Life for Eileen Devereux Carell, a longtime Bethpage High physical education teacher, seemed full of exploits retold by friends and family over the years.

She once refused to let a hot rod pass her on a two-lane highway in Florida. forcing the car into an alligator ditch, recalled her son Rick Carell of San Francisco. Her “ferocious” German shepherds — all named Pandora — were part of family lore because she found it funny when they chased people, including a tradesman through a glass window in her home, he said.

Teacher friends remember her arguing with male coaches and referees — she was usually right — but also taking teachers under her wing, speaking up against wrongs and fighting for girls’ sports.

“You took the good with the bad, but the good outweighed far beyond anything she did that was naughty,” said her friend Donna Weikman, a fellow physical education teacher.

Carell, a former Dix Hills resident, died at age 102 on Nov. 7 in Hobe Sound, Florida.

In the mid-1970s, Carell was the new chair of the Bethpage High School girls’ physical education department when the union was negotiating pay just for male coaches, Weikman said. Carell led her staff to the county human rights commission to file a complaint, her friend said, and before the paperwork was submitted, the union decided to bargain for the women.

“She was really instrumental in making us aware” of issues and the women’s power, Weikman said.

She never quit battling her male counterparts in an era when the girls had much less equipment, uniforms and priority in using the gym and fields, teachers said.

“Eileen really stepped in and made it so the girls had more opportunity,” said Cheri Van Syckle, who taught swimming at Bethpage.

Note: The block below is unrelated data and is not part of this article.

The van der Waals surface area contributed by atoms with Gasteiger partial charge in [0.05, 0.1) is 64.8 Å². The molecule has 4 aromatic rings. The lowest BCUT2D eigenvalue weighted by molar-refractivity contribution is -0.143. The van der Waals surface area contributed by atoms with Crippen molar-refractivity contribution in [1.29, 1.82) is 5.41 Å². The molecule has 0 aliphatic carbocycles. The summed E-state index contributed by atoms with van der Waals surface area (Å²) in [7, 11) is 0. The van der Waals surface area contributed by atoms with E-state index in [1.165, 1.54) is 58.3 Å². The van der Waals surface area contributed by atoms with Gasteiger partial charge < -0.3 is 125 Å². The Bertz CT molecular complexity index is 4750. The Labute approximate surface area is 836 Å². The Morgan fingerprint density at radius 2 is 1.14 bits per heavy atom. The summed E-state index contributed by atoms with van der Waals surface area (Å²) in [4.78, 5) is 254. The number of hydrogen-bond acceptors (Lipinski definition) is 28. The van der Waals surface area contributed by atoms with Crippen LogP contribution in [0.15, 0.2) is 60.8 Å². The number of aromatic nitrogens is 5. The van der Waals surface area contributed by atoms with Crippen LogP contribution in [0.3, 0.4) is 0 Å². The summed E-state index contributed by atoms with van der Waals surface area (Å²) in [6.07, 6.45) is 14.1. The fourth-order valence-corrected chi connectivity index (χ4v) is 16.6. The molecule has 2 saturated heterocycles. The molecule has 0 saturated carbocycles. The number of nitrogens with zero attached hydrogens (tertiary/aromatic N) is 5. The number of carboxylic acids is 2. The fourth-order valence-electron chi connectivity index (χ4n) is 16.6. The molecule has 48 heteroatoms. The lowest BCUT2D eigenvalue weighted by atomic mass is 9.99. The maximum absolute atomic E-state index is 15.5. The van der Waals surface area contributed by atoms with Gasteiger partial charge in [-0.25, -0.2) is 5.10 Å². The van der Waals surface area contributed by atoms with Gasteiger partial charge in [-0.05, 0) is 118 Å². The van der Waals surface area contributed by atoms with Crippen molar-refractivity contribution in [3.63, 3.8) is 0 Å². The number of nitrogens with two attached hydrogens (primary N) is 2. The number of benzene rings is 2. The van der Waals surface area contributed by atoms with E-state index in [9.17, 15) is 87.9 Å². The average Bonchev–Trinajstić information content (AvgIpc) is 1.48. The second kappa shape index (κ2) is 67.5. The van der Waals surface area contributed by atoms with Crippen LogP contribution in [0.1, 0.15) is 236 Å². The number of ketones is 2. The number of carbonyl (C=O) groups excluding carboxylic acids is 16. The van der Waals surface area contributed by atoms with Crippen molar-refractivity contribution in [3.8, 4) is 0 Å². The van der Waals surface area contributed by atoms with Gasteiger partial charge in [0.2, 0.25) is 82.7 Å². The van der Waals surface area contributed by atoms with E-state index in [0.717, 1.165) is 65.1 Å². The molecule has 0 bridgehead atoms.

Carell had picked her career almost as a rebound to her years at Our Lady of Wisdom Academy, an Ozone Park, Queens, school run by French nuns, her son wrote in her eulogy: “She frequently received demerits for not wearing mandatory cloth ‘bootees’ over her shoes to prevent scuffing the floor or using them to skate down the hallways. Determined not to repeat her high school experience, Eileen carefully researched collegiate degree programs and determined that physical education was the only academic major not offered by any Catholic university.”

Her bachelor’s in physical education was from Columbia University in 1945, followed by a master’s in teaching, then a doctorate in education about 25 years later from Hofstra University.

Carell was a swimming instructor in New York City public schools and worked for several Long Island districts before settling at Bethpage High School in 1961. She also coached girls’ field hockey, archery, basketball, softball and the boys’ rifle team until her retirement in 1978.

When Carell was hired at Bethpage, she won over students giving her a hard time for replacing a popular teacher, recalled her friend and former student Marie Corrado: “She knew we had certain abilities and she played to them.”

On a double date early in her career, Carell met her future husband, Nick, a quiet teacher from Sewanhaka High School in Floral Park.

Nick’s last name was spelled Carella, but by the time they married in 1950, he had dropped the last letter in his name to suit his wife, who preferred her own heritage instead of her husband’s Italian one, Corrado said with a chuckle.

Along with sports and summer vacations, Carell provided “tough love” to her two sons. When they complained about a teacher or a problem, she’d say “go ahead, quit” — her biggest insult, Rick Carell said.

Retiring with her husband to Florida, she was a volunteer driver for the ambulance corps well into her 70s.

“This fulfilled her lifelong dream of running red lights at high speed,” her son said, though later his mother was “very disappointed to learn she could not run lights without a patient in the vehicle.”

Carell is also survived by her oldest son, Robert Carell of Hobe Sound.

A funeral Mass was celebrated Nov. 8 at St. Christopher Catholic Church in Hobe Sound. Her ashes will be released into the Atlantic Ocean, where Carell had spread her husband’s ashes in 2007.